Overall I would equate your three selections with that Dodge. While each company was quite capable of producing excellent equipment that now has some degree of classic status, what typically reached the average consumer was not ever meant to be more than consumable product with a finite life span. If you are going to look into owning vintage audio, I would suggest you look at something worth refurbishing. The McIntosh integrateds are still popular and serviceable and a MA6200 can be had for a reasonable price which will maintain its value. The switches are of high enough quality that you can generally expect them to last for decades and replacement parts are fairly plentiful. The Scott integrateds are variable in quality but a quick search should weed out the crap. They also have a fairly good track record when it comes time to refurbish the gear. Keep in mind the three brands you mention, along with dozens of others, are no longer in the same business they were three or four decades ago; and for a company such as Luxman, Yamaha, Pioneer, Marantz or Kenwood (who all quickly forgot they ever built certain products) there are no back up parts for anything other than salvage from another amplifier. So plan on buying two to listen to one.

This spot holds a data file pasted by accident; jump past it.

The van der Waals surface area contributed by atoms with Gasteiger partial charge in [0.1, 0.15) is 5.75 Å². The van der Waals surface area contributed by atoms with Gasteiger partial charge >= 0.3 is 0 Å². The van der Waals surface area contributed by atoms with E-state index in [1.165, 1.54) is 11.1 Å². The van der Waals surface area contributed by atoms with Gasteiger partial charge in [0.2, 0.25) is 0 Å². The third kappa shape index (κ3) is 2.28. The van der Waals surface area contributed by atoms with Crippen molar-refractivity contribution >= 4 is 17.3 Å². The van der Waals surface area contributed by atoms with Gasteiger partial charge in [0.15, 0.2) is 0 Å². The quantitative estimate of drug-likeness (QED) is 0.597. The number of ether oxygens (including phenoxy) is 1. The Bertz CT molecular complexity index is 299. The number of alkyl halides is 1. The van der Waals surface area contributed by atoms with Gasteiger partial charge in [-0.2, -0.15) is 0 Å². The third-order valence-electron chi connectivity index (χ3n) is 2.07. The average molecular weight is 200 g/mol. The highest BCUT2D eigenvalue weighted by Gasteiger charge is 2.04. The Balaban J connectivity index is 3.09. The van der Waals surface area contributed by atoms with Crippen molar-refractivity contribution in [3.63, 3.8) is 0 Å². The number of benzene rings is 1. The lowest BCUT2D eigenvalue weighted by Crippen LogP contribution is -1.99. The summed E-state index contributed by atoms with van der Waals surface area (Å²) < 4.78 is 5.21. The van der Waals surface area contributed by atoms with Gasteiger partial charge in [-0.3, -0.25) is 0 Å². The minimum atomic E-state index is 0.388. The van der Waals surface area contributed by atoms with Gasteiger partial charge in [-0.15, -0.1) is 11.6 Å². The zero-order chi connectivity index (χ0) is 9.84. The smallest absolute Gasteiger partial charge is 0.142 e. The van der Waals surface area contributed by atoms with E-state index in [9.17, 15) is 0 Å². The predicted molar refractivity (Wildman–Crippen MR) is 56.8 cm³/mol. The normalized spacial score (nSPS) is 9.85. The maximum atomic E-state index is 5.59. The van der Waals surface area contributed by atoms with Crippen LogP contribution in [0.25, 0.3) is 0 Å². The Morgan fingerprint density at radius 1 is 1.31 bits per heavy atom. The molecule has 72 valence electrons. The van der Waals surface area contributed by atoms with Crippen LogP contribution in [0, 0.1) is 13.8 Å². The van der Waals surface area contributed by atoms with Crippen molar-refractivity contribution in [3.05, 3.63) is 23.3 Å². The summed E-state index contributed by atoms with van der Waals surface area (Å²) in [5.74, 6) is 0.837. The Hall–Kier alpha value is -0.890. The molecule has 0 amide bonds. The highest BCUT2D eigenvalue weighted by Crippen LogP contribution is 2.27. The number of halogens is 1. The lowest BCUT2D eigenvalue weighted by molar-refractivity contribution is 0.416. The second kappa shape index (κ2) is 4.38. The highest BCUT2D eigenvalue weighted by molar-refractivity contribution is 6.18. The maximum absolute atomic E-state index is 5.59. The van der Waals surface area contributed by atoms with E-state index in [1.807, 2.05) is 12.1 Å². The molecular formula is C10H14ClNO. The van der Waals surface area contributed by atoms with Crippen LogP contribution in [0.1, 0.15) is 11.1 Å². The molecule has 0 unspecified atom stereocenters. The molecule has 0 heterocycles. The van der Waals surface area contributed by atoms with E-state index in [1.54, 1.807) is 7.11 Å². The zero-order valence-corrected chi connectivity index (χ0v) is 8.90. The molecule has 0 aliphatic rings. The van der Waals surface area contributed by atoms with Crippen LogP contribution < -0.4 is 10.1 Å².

If you do not understand troubleshooting and simple parts replacement, vintage gear can get quite expensive and quite frustrating. Most shops won't work on vintage gear for several reasons. Which leaves you with the option of hunting down the guy who will do vintage repair and paying for his services - I'll leave the details to your imagination.

You'll find more options and generally have better luck with vintage separates than with integrateds. A Marantz 7C, Dyna ST70, Quad 22 or a classic from Citation or McIntosh would be worth the trouble and expense. Read some of Art Dudley's recent columns about restoring vintage gear. I would generally advise against 1970-80's mass market equipment. The guy who claims he's never been so happy as when he had his Marantz 2270B is still remembering that push button transmission through a smoke filled haze. Buy something worth owning not just something that's old.

rvance
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Re: Vintage Luxman, Sansui, Accuphase?

I had a fling with a vintage Pioneer SX-950 10 years ago. Ebayed for $80 plus shipping. Looked and played beautifully for about a week. Return shipping to seller for "repair" (and back again - $90+). He packed it poorly on the 2nd trip, so UPS finished it off.

KBK and JV were absolutely correct.

linden518